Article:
Bridgehead Barista Cup: Rules and Format Improvements

Remember how I tacked on to the rules & regs for the barista cup that they were subject to change with notice on this blog? Well I ought to be sleeping right now, but my mind turned toward how the competition can be improved upon its current format and I had a few great ideas! Allow me to share…

1. Change in the structure of the sensory scoresheet to improve consistency and fairness of judging

I’ve been concerned about the fact that we’re going to have a one day competition and whoever gets the highest score in this “round robin” will be the Champion. Given that we’re going to need two teams of judges, proper calibration in such a situation would require a lot of downtime between competitors. I’m hoping to fix this by adjusting the way the sensory judges score.

2. I’m also going to change the format such that competitors will be assigned their coffees two weeks before competition. Competitors will be evaluated on their ability to learn about their coffee and relay information to the judges in a new score called Research and Knowledge (see below).

The following is an outline of what the new sensory scoresheet will look like:

Espresso Evaluation

Visual Appearance [1 -4]

An evaluation the persistence of crema, the consistency of the crema’s colour and the overall colour of the crema.

1 = Acceptable
2 = Average
3 = Good
4 = Excellent

Taste Balance [1 -4]

A strict evaluation of the taste balance of the espresso (sweetness, bitterness, sourness, acidity). There should be a pleasant balance of bitters and sweetness, with no sourness and a pleasant acidity.

1 = Very unbalanced
2 = Unbalanced
3 = Balanced
4 = Very Balanced

Tactile Quality [1-4]

An evaluation of the tactile qualities of the espresso. A higher score will be rewarded for an espresso with a full mouthfeel and syrupy body without dilution.

1 = Acceptable
2 = Average
3 = Good
4 = Excellent

Accurate and Comprehensive Tasting Notes [1-4]

An evaluation of the tasting notes the barista delivers to the judges. The tasting notes should include information on the taste qualities (acidity, sweetness and bitterness), the tactile qualities (syrupy, dense, creamy, etc) and the aromas/flavours. The barista will be scored on the accuracy and completeness of these tasting notes, which themselves are developed during the preparation time.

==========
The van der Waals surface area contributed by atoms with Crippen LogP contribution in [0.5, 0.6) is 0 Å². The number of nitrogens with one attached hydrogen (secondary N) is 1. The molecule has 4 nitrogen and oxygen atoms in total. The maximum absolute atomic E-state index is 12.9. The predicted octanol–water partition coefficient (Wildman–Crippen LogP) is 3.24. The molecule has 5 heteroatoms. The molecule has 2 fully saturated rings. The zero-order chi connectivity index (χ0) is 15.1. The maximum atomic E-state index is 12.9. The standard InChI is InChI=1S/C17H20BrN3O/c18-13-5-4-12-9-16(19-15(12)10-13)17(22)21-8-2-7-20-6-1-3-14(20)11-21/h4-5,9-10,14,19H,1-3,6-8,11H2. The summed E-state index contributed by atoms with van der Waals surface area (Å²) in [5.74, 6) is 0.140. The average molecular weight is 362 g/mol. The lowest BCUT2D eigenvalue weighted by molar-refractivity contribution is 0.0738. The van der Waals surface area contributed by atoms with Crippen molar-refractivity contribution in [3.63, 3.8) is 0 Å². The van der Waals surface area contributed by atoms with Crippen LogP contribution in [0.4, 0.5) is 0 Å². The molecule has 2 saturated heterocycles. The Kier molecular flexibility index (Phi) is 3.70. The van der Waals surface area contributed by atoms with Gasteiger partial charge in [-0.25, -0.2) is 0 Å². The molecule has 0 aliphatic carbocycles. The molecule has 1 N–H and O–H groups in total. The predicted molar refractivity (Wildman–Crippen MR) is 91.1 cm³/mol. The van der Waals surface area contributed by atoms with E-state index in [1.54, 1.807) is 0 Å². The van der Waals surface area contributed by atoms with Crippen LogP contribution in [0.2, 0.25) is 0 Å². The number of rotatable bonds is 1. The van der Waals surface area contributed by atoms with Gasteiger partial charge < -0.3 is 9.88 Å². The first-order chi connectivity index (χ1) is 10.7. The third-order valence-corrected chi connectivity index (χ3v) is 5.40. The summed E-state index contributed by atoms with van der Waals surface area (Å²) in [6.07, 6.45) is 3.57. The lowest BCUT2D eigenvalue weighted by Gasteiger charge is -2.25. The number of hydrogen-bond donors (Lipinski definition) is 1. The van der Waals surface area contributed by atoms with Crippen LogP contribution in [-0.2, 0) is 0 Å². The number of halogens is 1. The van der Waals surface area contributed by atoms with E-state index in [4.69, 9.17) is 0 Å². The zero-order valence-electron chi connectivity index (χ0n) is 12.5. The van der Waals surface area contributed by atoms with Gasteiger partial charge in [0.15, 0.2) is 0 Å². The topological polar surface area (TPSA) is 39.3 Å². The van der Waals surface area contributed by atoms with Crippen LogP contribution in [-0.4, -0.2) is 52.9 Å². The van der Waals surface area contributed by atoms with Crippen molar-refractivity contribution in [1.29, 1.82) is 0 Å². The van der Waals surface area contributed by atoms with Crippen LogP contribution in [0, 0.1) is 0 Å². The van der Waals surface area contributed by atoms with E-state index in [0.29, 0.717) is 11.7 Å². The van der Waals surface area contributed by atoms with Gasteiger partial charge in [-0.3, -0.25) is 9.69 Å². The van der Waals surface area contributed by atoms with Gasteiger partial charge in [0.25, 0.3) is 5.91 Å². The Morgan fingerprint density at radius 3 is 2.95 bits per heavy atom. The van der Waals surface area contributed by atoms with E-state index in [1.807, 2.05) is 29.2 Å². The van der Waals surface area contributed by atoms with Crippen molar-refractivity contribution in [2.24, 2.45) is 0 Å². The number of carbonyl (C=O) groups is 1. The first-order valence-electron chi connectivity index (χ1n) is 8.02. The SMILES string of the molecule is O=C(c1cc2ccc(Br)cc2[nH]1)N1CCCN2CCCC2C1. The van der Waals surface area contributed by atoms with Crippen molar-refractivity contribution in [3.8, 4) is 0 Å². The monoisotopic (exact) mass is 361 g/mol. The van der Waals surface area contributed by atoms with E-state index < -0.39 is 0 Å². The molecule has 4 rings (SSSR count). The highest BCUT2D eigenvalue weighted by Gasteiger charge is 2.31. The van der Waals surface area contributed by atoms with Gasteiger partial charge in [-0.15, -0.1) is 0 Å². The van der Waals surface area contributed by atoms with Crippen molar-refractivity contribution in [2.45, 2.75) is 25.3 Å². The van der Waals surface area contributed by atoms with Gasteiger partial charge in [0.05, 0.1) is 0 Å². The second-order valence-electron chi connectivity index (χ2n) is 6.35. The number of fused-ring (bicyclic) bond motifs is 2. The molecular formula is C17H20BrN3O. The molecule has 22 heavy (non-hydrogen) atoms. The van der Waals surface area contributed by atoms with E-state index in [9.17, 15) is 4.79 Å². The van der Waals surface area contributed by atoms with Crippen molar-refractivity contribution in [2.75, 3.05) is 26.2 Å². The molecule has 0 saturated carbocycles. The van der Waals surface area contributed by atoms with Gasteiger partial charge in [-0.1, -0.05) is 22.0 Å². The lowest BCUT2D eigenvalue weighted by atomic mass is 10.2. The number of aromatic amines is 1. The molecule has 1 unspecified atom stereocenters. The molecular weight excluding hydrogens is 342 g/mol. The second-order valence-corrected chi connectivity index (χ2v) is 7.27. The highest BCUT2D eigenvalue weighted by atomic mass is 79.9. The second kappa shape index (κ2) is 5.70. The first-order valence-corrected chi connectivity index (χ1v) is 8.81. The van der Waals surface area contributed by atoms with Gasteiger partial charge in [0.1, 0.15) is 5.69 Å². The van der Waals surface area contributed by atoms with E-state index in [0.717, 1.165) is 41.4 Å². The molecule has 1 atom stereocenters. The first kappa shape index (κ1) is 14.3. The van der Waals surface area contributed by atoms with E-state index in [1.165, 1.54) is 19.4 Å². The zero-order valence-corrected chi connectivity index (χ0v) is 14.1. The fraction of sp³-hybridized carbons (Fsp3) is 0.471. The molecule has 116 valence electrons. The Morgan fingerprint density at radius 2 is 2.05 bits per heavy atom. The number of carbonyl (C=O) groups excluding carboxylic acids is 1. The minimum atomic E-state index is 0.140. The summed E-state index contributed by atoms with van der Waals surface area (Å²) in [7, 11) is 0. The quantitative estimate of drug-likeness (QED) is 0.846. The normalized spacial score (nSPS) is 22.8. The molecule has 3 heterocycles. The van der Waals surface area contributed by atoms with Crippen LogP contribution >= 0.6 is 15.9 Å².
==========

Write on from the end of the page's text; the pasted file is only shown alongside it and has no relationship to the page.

1 = Acceptable
2 = Average
3 = Good
4 = Excellent

Cappuccino Evaluation

Visual Appearance [1 -4]

An evaluation of the milk’s texture, gloss and lack of bubbles, as well as the contrast, symmetry and “centered-ness” of the presentation.

1 = Acceptable
2 = Average
3 = Good
4 = Excellent

Taste Balance [1 -4]

A strict evaluation of the taste balance of the cappuccino (sweetness, bitterness, sourness, acidity). There should be a prominence of milk sweetness with minimal bitters and and no sourness.

1 = Very unbalanced
2 = Unbalanced
3 = Balanced
4 = Very Balanced

Tactile Quality [1-4]

An evaluation of the tactile qualities of the cappuccino. A higher score will be rewarded for a cappuccino with a full, luscious, silky and creamy mouthfeel.

1 = Acceptable
2 = Average
3 = Good
4 = Excellent

Accurate and Comprehensive Tasting Notes [1-4]

An evaluation of the tasting notes the barista delivers to the judges. The tasting notes should focus on the behavior of the espresso in the milk, including how the flavours come through and how the tastes develop. The barista will be scored on the accuracy and completeness of these tasting notes, which themselves are developed during the preparation time.

Presentation Scores

Professionalism/Dedication/Passion [1-4]

The first score is an evaluation of the barista’s ability to present their drinks with energy and to create an authentic, emotionally attached experience for the judges. The barista should demonstrate a professional interest in coffee and a dedication to the craft.

Research and Knowledge [1-4]

This is a new score that will reward competitors for researching their coffee in advance of the competition and relaying information to the judges. To accomplish this, I’m going to change the format of the competition a little bit: Competitors will be informed of the coffee they will be assigned two weeks before the competition. In that time they will be expected to research the coffee, specifically with respect to agriculture and roasting. Any relevant information will aide in their score in this category. The reason for this change is my belief that to be a good barista one has to be in constant pursuit of knowledge with respect to the coffees you work with and the industry in general. This score is a test of the barista’s ability to gather relevant knowledge and to convey it to the judges during the performance.

Lastly, I’m hoping to have a video screen that will show the audience and competitors the scores and standards while the competition progresses (like in the Millrock latte art competitions). My concern here is that score awareness may affect the judging, so I’m going to think about this one for a while.

Ok, thanks for reading!

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